Miyazaki's and Lasseter's joking comments about each other have made it clear that Lasseter's relationship to Spirited Away is much closer than that of a prestigious American animation creator brought in as executive producer on a straight work-for-hire basis. In fact, Lasseter's reputation as the major creative developer of the Pixar CGI studio, and director of the CGI hits Toy Story, A Bug's Life and Toy Story 2, seems to be partially responsible for the mistaken assumption that Spirited Away contains lots of CGI. Lasseter met Miyazaki in 1981 (Miyazaki: "I actually met John Lasseter twenty years ago when I came to Los Angeles to work on a job. I didn't encounter him through my work. He was off in a small studio, I think he had been dispatched by Disney to go, and he was working alone trying to develop 3D animation. Unlike the John Lasseter of today he was a very slender young man ..."), and their personal friendship broadened to Lasseter's adopting Miyazaki as a sensei, his tutor, as Miyazaki's features appeared in Japan while Lasseter was building Pixar. Lasseter became involved with Spirited Away right from its start.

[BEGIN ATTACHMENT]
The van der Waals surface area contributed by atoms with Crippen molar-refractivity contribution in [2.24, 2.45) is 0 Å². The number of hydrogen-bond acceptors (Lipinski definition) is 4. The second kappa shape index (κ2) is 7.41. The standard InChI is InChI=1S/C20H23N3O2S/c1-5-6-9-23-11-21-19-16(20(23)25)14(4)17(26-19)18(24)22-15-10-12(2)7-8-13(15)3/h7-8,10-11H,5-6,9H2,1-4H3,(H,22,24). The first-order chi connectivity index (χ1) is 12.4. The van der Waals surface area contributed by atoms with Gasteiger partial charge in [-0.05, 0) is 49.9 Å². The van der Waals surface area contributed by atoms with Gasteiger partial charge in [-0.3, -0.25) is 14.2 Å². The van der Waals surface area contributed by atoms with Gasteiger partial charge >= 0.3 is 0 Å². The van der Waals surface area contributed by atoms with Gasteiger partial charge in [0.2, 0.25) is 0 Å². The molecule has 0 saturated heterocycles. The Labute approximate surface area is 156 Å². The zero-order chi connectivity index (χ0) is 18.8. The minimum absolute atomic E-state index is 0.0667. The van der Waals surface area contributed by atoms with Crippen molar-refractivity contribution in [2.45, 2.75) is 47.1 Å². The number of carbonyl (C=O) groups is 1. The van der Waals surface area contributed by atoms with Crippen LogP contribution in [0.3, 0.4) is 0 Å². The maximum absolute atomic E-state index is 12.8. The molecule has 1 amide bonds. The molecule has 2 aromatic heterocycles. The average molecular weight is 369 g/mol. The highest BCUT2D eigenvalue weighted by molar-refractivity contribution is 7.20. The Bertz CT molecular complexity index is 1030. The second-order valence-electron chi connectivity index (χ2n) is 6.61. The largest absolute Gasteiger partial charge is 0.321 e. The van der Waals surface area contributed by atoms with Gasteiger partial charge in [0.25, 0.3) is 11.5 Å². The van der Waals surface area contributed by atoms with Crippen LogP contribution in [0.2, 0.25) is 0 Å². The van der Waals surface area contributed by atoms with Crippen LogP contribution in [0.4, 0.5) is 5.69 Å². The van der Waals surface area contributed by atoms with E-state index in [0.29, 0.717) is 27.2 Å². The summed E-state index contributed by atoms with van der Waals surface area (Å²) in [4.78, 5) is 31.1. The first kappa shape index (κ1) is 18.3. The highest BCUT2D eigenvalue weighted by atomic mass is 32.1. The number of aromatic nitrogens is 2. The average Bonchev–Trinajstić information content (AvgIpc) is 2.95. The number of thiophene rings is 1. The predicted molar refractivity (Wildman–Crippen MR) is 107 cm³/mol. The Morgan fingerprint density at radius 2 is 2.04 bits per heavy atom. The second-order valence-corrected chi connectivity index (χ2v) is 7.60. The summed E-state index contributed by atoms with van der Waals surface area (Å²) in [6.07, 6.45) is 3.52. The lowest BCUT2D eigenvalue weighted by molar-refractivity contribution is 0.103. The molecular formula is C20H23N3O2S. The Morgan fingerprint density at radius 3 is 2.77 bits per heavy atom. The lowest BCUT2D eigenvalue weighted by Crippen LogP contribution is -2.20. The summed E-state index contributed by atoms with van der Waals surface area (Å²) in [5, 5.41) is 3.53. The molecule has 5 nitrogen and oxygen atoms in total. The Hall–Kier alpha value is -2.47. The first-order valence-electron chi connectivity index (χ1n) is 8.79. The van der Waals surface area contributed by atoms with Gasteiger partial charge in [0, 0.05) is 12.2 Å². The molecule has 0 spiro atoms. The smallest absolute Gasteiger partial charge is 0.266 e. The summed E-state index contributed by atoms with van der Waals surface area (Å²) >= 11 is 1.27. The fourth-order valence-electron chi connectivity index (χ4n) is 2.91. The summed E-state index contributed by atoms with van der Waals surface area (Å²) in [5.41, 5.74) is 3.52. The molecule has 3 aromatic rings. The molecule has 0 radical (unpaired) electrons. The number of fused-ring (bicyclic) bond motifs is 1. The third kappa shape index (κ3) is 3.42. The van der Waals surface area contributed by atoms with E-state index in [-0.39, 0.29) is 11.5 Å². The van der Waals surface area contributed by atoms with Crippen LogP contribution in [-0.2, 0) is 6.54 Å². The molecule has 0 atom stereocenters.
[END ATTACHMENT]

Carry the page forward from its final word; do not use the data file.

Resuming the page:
In a telephone interview from his Pixar office in July, Lasseter told me, "We have a really close creative connection at Pixar with Studio Ghibli. We often look at the Japanese laser disks of Miyazaki's movies to be inspired.
"I visited Studio Ghibli in March of 2000 when I was in Japan for the release of Toy Story 2. I had my two sons with me. They were just beginning production on Spirited Away. It looked fantastically exciting. Ghibli is a fairly small studio, and Miyazaki does not have a separate office. He works in the same studio with the other artists, at a desk in a corner. [...]